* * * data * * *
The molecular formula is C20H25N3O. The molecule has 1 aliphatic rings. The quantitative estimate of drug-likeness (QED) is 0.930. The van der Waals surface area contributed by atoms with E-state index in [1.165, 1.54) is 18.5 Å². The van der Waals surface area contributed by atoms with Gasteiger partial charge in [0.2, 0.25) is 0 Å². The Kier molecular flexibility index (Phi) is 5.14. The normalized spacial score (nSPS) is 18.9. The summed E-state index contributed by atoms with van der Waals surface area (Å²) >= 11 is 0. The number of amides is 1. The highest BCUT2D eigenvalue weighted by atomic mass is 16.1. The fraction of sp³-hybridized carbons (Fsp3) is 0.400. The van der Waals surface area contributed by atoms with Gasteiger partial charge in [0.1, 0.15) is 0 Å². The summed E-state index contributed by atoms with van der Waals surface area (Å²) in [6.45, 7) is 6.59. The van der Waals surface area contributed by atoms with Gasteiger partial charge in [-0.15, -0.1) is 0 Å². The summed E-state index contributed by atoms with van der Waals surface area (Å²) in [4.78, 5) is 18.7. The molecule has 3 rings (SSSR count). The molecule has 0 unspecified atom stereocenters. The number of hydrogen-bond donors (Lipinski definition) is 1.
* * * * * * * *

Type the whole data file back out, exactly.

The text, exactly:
The molecular formula is C20H25N3O. The molecule has 1 aliphatic rings. The quantitative estimate of drug-likeness (QED) is 0.930. The van der Waals surface area contributed by atoms with E-state index in [1.165, 1.54) is 18.5 Å². The van der Waals surface area contributed by atoms with Gasteiger partial charge in [0.2, 0.25) is 0 Å². The Kier molecular flexibility index (Phi) is 5.14. The normalized spacial score (nSPS) is 18.9. The summed E-state index contributed by atoms with van der Waals surface area (Å²) >= 11 is 0. The number of amides is 1. The highest BCUT2D eigenvalue weighted by atomic mass is 16.1. The fraction of sp³-hybridized carbons (Fsp3) is 0.400. The van der Waals surface area contributed by atoms with Gasteiger partial charge in [0.1, 0.15) is 0 Å². The summed E-state index contributed by atoms with van der Waals surface area (Å²) in [6.45, 7) is 6.59. The van der Waals surface area contributed by atoms with Gasteiger partial charge in [-0.15, -0.1) is 0 Å². The summed E-state index contributed by atoms with van der Waals surface area (Å²) in [4.78, 5) is 18.7. The molecule has 3 rings (SSSR count). The molecule has 0 unspecified atom stereocenters. The number of hydrogen-bond donors (Lipinski definition) is 1.